• Colonel Orlovsky as well, when he is held at gunpoint by his own nephew for ordering his men to evacuate from Seattle. Even as Malashenko rants at him for abandoning the campaign, Orlovsky stands firm and accepts that their mission was doomed from the start, and that to continue fighting would only mean more senseless slaughter before he is finally shot dead for his troubles.
  • A Father to His Men: Orlovsky is well-respected by his men, and cares deeply for them. Malashenko has these tendencies too, but they are also the catalyst for his Start of Darkness.
  • Fog of War: As with Ground Control, and unlike most other games in the RTS genre, this game doesn't use visible fog of war, although it is still functionally there. In addition, units are not automatically revealed when they open fire if the enemy can't see them; in particular, artillery units need to have their shots traced by sight to determine the position of the units.
  • Foreshadowing: Sabatier's lover dreamt that he was killed, which is what happened in the next mission.
  • Fragile Speedster: The Air role's units are fast and do good damage - however, they are incapable of taking points and die quickly when targeted. Similarly, the Infantry role's transports are also fragile, although somewhat slower in comparison.
  • Game Lobby: There's a lobby for clan matches, as opposed to free-for-all servers that can be joined by anyone at any time.
  • Garrisonable Structures: Riflemen and Anti-Tank squads become formidable against vehicles when garrisoned, but do keep an eye on the structural integrity of the building.
  • Gatling Good: The Americans have two units which use gatling-like weaponry: the M163 Vulcan, which is used primarily for Anti-Airnote , and the A-10 Warthog, which is called in as an Anti-Tank Tactical Aid.
  • General Failure: Captain Bannon, through a combination of cowardice, glory-hounding and incompetence.
  • Glass Cannon: The Infantry role's units. Their weapons are as effective as any vehicle's against their intended targets, but without trees or buildings for cover, they tend to die when enemies look at them funny. And that's assuming they're being fired at normally; heavier units can literally run right over them, instantly killing any members in the way, for all sides involved.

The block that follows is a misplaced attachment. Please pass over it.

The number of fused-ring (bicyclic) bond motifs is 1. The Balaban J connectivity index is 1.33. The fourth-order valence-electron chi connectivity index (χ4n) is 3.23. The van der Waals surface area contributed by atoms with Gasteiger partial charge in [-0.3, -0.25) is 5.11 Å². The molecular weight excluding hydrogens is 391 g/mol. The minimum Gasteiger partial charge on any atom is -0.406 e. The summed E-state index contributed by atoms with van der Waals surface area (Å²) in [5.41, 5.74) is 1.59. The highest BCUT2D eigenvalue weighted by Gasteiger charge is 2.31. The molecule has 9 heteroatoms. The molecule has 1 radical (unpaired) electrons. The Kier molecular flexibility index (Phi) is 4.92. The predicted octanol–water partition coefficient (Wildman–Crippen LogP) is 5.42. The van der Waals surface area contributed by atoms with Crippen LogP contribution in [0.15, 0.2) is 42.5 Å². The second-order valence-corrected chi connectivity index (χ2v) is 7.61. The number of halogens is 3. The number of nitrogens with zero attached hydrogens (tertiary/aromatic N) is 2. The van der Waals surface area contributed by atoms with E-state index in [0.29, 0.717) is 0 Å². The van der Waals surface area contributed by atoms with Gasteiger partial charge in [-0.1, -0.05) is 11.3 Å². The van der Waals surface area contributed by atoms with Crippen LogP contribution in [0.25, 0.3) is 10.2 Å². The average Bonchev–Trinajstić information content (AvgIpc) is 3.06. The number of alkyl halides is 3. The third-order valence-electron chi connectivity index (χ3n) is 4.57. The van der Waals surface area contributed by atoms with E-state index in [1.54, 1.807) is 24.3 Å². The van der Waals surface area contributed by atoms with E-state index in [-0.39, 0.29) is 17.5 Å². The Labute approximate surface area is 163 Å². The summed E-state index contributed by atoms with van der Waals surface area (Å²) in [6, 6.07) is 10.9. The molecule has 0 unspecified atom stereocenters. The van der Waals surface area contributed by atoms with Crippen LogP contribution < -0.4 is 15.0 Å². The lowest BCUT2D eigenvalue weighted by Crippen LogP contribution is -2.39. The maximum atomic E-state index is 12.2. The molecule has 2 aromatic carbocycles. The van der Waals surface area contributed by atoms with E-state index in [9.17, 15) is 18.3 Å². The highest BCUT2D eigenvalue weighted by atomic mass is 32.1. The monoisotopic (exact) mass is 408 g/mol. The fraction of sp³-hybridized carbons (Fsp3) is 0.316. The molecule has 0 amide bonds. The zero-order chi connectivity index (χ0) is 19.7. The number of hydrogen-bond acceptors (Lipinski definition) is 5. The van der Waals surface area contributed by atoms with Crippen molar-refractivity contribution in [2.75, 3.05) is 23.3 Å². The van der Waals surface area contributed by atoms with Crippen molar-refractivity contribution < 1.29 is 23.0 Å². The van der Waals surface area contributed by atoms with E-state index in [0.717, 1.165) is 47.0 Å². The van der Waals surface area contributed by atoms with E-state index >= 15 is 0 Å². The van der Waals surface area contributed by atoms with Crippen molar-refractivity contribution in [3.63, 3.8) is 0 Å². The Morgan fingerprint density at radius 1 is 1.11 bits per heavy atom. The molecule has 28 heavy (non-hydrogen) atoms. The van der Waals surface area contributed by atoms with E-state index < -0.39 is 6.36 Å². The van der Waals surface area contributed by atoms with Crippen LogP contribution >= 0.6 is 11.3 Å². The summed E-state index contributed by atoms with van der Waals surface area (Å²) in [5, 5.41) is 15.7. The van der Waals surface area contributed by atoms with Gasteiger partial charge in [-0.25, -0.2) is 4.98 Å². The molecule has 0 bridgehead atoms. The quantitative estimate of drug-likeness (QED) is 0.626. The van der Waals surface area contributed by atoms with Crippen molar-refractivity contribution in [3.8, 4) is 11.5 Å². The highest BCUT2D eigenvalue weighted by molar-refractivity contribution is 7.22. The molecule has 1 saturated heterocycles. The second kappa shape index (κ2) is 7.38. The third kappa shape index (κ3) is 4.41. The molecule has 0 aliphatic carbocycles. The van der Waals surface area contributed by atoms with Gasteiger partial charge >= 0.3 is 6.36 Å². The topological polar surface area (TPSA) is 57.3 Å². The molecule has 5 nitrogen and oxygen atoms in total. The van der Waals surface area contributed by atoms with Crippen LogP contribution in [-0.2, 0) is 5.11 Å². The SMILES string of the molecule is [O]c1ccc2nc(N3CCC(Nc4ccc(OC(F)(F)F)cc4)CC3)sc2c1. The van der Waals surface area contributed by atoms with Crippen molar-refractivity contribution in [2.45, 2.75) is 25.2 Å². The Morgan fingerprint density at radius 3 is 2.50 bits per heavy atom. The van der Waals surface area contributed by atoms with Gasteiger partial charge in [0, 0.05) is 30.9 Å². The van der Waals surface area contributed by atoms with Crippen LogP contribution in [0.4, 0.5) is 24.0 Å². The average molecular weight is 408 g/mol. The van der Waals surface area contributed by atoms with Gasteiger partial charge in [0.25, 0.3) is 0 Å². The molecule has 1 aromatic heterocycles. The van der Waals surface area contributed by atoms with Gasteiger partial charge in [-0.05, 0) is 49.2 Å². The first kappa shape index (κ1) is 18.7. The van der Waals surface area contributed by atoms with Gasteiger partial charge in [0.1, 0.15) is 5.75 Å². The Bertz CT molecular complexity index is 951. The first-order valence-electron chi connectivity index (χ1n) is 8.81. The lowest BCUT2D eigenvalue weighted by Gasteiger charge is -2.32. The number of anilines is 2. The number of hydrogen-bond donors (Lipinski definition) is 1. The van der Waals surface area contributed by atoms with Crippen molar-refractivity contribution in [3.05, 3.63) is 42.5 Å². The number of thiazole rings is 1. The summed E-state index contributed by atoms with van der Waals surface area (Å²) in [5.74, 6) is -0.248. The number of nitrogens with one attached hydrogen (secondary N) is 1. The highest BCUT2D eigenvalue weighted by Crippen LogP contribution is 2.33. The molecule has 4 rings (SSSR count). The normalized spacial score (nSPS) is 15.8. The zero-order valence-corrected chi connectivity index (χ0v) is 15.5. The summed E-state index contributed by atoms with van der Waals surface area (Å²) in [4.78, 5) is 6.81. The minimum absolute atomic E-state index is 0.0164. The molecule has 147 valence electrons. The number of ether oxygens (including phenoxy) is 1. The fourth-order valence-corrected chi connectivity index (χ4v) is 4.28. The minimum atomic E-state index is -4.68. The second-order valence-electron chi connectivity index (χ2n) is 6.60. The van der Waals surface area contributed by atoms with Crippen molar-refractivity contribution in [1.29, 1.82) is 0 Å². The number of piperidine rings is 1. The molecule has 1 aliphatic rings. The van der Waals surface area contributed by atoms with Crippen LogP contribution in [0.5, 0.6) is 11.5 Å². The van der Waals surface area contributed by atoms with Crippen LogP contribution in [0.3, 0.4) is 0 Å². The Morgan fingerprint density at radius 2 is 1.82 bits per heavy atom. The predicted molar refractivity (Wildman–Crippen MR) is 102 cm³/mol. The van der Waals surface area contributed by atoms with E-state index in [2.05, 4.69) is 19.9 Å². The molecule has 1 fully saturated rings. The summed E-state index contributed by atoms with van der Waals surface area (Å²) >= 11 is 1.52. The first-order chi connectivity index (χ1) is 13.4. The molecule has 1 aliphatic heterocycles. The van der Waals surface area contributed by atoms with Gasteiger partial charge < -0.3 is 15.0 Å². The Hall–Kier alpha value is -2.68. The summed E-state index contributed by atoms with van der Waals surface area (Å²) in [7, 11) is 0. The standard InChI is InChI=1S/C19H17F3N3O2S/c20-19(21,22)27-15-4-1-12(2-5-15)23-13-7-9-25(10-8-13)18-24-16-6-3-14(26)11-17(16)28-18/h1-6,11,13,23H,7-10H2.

• Glory Hound: Colonel Sawyer accuses Captain Bannon of being one, noting his eagerness for battle and his bad habit of questioning his superiors' orders constantly. Captain Malashenko on the Soviet side is a much more straightforward example, driven by his zealous belief in Soviet supremacy.
  • Heroic Mime: Player characters Parker and (in Soviet Assault) Romanov are never heard to speak in-game; Parker has a bodily presence in certain cutscenes but we never see his face, and Romanov is never seen at all. They are, respectively, white American and Slavic, though. The intro to the final mission to retake Seattle reveals that the narrator of the U.S. missions (voiced by Alec Baldwin) is, in fact, Parker, though at that point it should be pretty obvious. By the same token, it is implied that the 2nd narrator of the Soviet missions — the one talking about the realities of the war — is Romanov.
  • Heroic Sacrifice: At the climax of the first arc of the story, the foolish and cowardly Captain Bannon redeems himself by volunteering for a holding action against an overwhelming Soviet force so that the tactical nuke intended for them can take proper effect.
  • Hesitant Sacrifice: Downplayed but Captain Bannon's gunner admits that he's scared when they're sacrificing themselves to make sure the Soviet Forces are in position for the Tactical nuke to go off.
  • Hold the Line: A frequent mission objective in the campaigns. Often, the player will be tasked with taking a particular set of strategic points and holding them for a few minutes; after the timer is up, AI-controlled reinforcements will usually shift drop zones to cover the newly captured area, and bunkers will be set up. Storywise, during the Invasion of Seattle, a panicked Private is heard on the radio screaming about how the Soviets won't get one inch further. Whether he succeeded or not is left open.
  • Home Guard: Most of the campaign has you commanding units of the Washington and Oregon National Guard.
  • Humiliation Conga: For the Soviets, NATO's incursion into the north near Murmansk definitely qualifies; while the Politburo passes it off as a "minor skirmish", it is clear that the Soviet Army is both furious and shaken that such a devastating infiltration had been managed by their opponents before they were finally able to drive them out.
  • Inferred Holocaust: If you fail to retake Seattle before the nuclear attack is launched, it is implied that this is what befalls the world as the Soviets also resort to nuclear weapons in response to the Americans having resorted to them twice in repelling the invasion.
  • Impressive Pyrotechnics: The game includes fire support options ranging from mortar bombardment through napalm drops and carpet bombing by B-52s all the way to tactical nuclear strikes, all depicted with massive amounts of sound and fury.
  • Improbable Infant Survival: Mostly played straight onscreen; however, the occasional presence of children amid such scenes of open war, particularly in one cutscene where a little girl stops her bike and watches the Soviet paratroopers rain down from the sky are sobering reminders that yes, children are not free from the horrors of war. Those who live to tell of what they see inevitably lose all childhood innocence.
    • Subverted in Soviet Assault, where Malashenko's wife and newborn daughter are both killed offscreen during the NATO raid on Northern Russia.